Strawberries, apples, parsley, chives, chilli, salt, pepper, olive oil, potato, eggs, flour, cocoa powder, sugar, onions, beef, milk, cheese, vinegar and lemon.

As the candidates are welcomed into the mock chalet kitchen they all look remarkably confident and composed.

They are each allocated a work station where they are given a few minutes to display the meal that they have prepared in advance at home.

There is an impressive array of culinary delights.

I look on in awe and wonder how they could possibly have made such amazing things with such a small list of ingredients.

Yum, YumYum, Yum













The candidates are then invited to present their meal to the interview team, describe how they made their dishes and why they chose to make these particular dishes.

Next the candidates are asked to sample their dishes along with the interview team.

Mark Vinall, the Recruitment Manager offers some constructive criticism as he does the rounds.

He tactfully suggests that a chilli garnish may not be the best idea just in case a guest should inadvertently eat it.

Not all ideas workNot all ideas work













And is it really necessary to make a quiche with six cheeses when two would probably suffice?

I'm sure by now you are all thinking how easy it must be having all the time in the world to prepare a meal in advance of an interview and how easy it would be to get somebody else to assist you with the task.

Well this is where Blue Peter (here's one I prepared earlier) becomes more like Surprise, Surprise!

The candidates are now going to be asked to create the perfect Crepes Suzette and they only have fifteen minutes in which to do so.

As the realisation of the task ahead takes hold, I ask them if they are feeling nervous. I don"t really need to ask as the look on their faces tell me that some of them are now going to be taken well out of their comfort zone.

I ask the candidates if they were expecting to have to do this task and it seems that it has come as a complete shock to most of them.

Some are more slightly more confident than others.

One of them muttered the what must now be an immortal line in the mock kitchen, "What is there to worry about? It's only a pancake." 

It wouldn't be fair of me to mention any names or to tell you where that particular candidate's Crepes ended up...

Not quite so succesfullNot quite so succesfull













As the candidates are given the go ahead to commence the task, they all seem a little reluctant to be the first one to start.

They anxiously look around the kitchen to see if anyone else has been brave enough to take the plunge.

Mark tries to calm them down by wandering around casually offering handy hints and words of encouragement.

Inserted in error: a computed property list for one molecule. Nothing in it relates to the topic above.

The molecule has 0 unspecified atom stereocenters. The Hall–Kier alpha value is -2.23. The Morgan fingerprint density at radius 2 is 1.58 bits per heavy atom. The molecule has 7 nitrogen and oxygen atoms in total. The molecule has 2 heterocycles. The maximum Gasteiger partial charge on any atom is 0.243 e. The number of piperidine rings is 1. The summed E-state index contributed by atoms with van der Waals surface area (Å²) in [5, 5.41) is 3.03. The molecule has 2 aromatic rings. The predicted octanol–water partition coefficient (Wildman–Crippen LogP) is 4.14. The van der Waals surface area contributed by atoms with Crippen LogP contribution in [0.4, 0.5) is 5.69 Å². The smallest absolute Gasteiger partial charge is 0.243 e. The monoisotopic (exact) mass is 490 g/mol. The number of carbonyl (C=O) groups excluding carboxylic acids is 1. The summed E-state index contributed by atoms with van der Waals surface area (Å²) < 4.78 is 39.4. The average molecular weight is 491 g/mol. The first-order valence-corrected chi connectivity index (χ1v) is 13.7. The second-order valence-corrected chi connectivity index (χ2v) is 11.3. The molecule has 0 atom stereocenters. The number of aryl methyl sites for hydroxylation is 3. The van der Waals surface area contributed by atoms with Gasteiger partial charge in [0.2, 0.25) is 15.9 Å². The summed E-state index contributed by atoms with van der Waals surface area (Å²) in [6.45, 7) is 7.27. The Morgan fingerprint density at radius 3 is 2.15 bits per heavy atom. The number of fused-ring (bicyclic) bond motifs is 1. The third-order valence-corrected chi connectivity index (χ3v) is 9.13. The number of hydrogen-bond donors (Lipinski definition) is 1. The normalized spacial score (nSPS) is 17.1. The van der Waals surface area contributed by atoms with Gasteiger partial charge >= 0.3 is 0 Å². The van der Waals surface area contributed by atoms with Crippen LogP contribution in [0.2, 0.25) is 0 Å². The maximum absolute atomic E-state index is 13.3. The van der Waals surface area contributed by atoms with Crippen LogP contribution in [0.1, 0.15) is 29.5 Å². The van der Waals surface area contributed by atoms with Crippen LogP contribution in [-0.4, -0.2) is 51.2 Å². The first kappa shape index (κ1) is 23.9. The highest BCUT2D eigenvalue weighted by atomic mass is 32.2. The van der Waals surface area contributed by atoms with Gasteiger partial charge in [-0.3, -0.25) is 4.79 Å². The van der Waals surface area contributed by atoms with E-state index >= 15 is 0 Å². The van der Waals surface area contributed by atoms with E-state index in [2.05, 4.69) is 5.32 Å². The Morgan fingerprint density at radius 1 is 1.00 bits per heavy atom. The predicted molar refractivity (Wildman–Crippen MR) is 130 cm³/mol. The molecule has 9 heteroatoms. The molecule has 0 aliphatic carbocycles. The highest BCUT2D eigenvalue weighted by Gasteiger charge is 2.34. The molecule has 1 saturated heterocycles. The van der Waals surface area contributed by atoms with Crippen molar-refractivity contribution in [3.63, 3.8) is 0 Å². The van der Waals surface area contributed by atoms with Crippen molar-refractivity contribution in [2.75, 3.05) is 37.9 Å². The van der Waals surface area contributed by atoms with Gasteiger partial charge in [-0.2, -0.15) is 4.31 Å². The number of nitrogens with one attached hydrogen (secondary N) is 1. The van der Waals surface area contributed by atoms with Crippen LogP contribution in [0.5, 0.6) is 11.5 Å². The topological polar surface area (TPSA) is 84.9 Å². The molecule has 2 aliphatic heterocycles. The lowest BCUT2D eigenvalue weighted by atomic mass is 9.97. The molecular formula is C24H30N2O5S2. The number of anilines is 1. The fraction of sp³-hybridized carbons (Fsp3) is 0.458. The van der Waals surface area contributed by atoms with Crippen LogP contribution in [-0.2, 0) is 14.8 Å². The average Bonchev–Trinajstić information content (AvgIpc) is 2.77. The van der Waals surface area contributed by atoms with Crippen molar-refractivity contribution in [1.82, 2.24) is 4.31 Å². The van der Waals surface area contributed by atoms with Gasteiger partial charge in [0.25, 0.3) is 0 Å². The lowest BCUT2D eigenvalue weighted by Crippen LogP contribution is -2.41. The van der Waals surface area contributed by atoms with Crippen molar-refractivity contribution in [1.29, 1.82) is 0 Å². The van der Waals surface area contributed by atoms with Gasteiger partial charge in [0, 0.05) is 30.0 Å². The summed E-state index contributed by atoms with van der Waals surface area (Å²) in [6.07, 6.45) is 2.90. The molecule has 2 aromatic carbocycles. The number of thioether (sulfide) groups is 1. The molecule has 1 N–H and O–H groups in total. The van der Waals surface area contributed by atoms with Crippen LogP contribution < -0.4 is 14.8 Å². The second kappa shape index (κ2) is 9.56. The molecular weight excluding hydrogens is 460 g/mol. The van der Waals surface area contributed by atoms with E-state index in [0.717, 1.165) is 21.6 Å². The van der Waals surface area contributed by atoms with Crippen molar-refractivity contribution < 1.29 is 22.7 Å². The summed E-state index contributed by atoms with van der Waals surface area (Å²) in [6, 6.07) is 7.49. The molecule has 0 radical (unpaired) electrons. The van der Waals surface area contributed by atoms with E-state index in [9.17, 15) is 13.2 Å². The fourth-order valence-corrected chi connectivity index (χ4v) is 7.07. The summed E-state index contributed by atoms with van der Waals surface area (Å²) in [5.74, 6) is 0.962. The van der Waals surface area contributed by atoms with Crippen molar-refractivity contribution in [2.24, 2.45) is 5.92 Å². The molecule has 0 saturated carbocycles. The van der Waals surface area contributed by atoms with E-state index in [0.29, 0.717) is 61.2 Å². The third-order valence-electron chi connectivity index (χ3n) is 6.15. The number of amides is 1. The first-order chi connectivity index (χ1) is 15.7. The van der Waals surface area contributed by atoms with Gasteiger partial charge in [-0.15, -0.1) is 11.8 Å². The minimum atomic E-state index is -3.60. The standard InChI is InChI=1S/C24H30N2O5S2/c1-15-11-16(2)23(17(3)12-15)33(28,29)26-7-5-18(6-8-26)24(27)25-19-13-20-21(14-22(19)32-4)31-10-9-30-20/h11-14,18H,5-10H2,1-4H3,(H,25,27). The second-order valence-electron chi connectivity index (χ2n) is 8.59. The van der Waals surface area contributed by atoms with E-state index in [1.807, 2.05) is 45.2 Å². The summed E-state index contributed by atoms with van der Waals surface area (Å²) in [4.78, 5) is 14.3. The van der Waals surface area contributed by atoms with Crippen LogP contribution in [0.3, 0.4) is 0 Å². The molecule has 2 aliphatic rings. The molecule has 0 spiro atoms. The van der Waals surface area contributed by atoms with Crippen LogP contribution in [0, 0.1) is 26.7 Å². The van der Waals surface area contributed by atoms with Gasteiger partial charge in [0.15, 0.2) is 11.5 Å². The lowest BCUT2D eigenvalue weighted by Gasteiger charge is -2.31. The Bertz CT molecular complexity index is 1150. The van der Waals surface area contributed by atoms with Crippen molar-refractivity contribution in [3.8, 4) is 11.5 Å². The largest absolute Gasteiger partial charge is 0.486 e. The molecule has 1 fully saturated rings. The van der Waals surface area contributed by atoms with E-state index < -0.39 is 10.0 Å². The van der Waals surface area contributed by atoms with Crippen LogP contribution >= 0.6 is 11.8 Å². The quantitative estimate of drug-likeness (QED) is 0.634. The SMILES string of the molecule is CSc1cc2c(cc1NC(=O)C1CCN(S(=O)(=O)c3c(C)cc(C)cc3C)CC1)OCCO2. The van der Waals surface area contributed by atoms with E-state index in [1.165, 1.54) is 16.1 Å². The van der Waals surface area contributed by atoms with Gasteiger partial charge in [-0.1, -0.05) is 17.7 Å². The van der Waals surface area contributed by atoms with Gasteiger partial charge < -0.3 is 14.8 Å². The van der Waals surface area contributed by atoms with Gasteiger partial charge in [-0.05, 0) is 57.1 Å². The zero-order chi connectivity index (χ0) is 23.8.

Helping handHelping hand













Some of the batter mixes end up being a little bit too watery and some are a little too lumpy. Some of the candidates are completely panic stricken as their crepes start to burn and super glue themselves to the bottom of the pan while they frantically try to make the sauce.

"Sauce?" I hear one of them say!

All too soon there is just a minute to go. I can't imagine how they must be feeling. Just as the buzzer goes they all somehow manage to have something resembling a crepe on a plate.


Spoilt for choiceSpoilt for choice













It is time for the interview team to taste the crepes and to give their feedback.

Mark kindly explains what went wrong (in some cases) and what "could" and "should" have been done.

He explains how the milk should be added gradually in order to achieve the right consistency and how the pan needs to be very hot to start with.

Mark then calmly demonstrates how to make the perfect Crepes Suzette.

It tastes as good as it looks.

Mark's offeringMark's offering













Another's offeringAnother's offering













The next task is to clean the kitchen, but nobody seems to mind.

It somehow seems to provide a release from the tension of the cooking task.

The candidates are all well aware that cleaning is an integral part of being a Chalet Host, and they are keen to make sure that the surfaces are suitably sparkling!

AfterCleaning to be done













If you are planning to book a catered chalet this season with either Ski Esprit, Inghams or Ski Total you can rest assured that your Chalet Hosts will be very well prepared for the task that lies ahead of them.

And for all the "chalet hosts" heading out to the Alps this coming winter then I wish you all the best of luck for your dream job in the Alps and I'm quite sure that it won't be all work and no play.

And if you have to prepare a crepes suzette then you know exactly what to do.

For the spirit of the mountains